Winter of Artifice

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Winter of Artifice, published in 1939, is Anaïs Nin's second published book, containing subsequently alternating novelettes.

1939 Edition[edit]

1939 edition (publ. Obelisk Press)

The original edition was published in Paris and identified as The Winter of Artifice, though originally titled "Alraune" in her manuscripts. She wrote this novel simultaneously as the book depicting her incestuous relationship with her father, called at the time "The Double". This Paris version contained three novelettes: "Djuna", a story that was never again reprinted; "Lilith", whose title was changed to "Winter of Artifice" in future editions; and "The Voice", whose title remained the same but whose content was heavily revised over future editions.

"Djuna" is said to be a fictionalized version (what she referred to as 'caricatured') of the story eventually told in the portion of Nin's diary later published as Henry and June.

Most copies of this edition were lost at the time of the death of its publisher and the beginning of World War II.

1942 Edition[edit]

500 copies, hand printed by Anais and her lover Gonzalo Moré (as Gemor Press), with engravings by her husband Ian Hugo (Hugh or Hugo Guiler). It contained two stories: "Lilith", retitled "Winter of Artifice" and "The Voice".[1]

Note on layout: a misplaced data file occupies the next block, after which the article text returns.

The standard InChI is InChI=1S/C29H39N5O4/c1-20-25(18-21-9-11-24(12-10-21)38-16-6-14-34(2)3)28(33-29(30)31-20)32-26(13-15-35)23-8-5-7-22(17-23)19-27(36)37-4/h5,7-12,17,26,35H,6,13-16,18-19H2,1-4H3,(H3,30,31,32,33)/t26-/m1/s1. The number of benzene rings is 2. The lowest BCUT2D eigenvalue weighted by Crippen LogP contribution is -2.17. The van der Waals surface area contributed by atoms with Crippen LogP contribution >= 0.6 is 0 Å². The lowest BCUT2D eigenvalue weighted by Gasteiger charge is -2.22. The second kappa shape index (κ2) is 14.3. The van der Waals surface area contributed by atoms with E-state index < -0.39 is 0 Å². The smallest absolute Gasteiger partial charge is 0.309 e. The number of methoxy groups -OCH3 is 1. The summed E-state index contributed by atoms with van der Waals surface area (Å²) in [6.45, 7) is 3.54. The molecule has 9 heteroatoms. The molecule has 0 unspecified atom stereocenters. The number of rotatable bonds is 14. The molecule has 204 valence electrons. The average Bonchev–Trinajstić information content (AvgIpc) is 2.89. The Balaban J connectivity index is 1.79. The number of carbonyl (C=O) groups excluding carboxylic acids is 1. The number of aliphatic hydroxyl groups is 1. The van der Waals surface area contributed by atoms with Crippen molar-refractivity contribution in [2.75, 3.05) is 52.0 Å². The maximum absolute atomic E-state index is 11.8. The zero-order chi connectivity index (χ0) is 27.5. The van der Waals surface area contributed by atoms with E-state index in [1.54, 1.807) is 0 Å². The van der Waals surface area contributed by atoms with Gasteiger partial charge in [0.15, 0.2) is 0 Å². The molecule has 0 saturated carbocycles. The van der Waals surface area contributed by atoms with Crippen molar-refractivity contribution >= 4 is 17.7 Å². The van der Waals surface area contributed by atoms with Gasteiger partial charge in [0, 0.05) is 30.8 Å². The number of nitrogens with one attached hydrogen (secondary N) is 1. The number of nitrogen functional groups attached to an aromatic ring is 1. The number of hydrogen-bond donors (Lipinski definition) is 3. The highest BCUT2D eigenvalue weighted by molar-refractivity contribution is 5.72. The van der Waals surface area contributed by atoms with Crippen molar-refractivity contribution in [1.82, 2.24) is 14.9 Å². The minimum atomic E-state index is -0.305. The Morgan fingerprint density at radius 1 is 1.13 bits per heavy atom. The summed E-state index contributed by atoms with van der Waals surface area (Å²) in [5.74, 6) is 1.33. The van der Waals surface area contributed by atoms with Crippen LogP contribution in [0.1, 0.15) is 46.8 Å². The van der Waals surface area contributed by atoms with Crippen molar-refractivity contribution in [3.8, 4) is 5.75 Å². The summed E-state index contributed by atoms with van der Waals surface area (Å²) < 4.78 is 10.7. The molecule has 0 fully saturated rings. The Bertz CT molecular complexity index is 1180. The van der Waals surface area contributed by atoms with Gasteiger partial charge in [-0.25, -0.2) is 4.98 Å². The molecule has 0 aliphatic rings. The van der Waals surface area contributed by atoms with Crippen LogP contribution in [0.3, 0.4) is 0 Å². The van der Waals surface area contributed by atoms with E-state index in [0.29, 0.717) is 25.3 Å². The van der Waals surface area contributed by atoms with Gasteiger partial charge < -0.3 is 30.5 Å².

1945 Edition[edit]

Winter of Artifice cover.jpg

The two "Father" sections, "Stella" and "Winter of Artifice" show how her own father, though successful as a musician, was "a failure as a human being" and the source of much of the chaos in Anaïs's life. She resented critics calling it autobiographical, but changing the names hardly helped. One has only one father. Most of it is taken from the Incest and Fire sections of her diaries and polished.

Stella's exterior resembles the description of Anaïs's friend Luise Rainer in the Published Diaries. The plot is that because she had lost trust in love when her father left her family and because echoes of her love for her father clung to her, she avoided pain by choosing a superficial relationship with a Don Juan like her father. The events of Stella's love life are not from the Diaries, but most of the father's effects on Stella's personality are.

The third section, “The Voice”, is written in the form of a Surrealistic caricature of a Psychoanalytic practice in New York City. Anaïs had been in psychoanalysis two or three times, had briefly studied and practiced psychoanalysis and had love affairs with two of her psychoanalysts, at the time this was published. In addition to the Voice (a psychoanalyst), the main characters are Djuna and Lilith.[2]

The cover drawings and illustrations are engravings by Ian Hugo, the artist name of Anaïs's (first) husband Hugh Parker Guiler.


  1. ^ Anaïs Nin (1995), Under a Glass Bell, Forward by Gunther Stuhlmann, Swallow Press, Ohio University Press 
  2. ^ Deirdre Bair (1995), Anaïs Nin, A Biography, G. P. Putnam’s Sons 

External links[edit]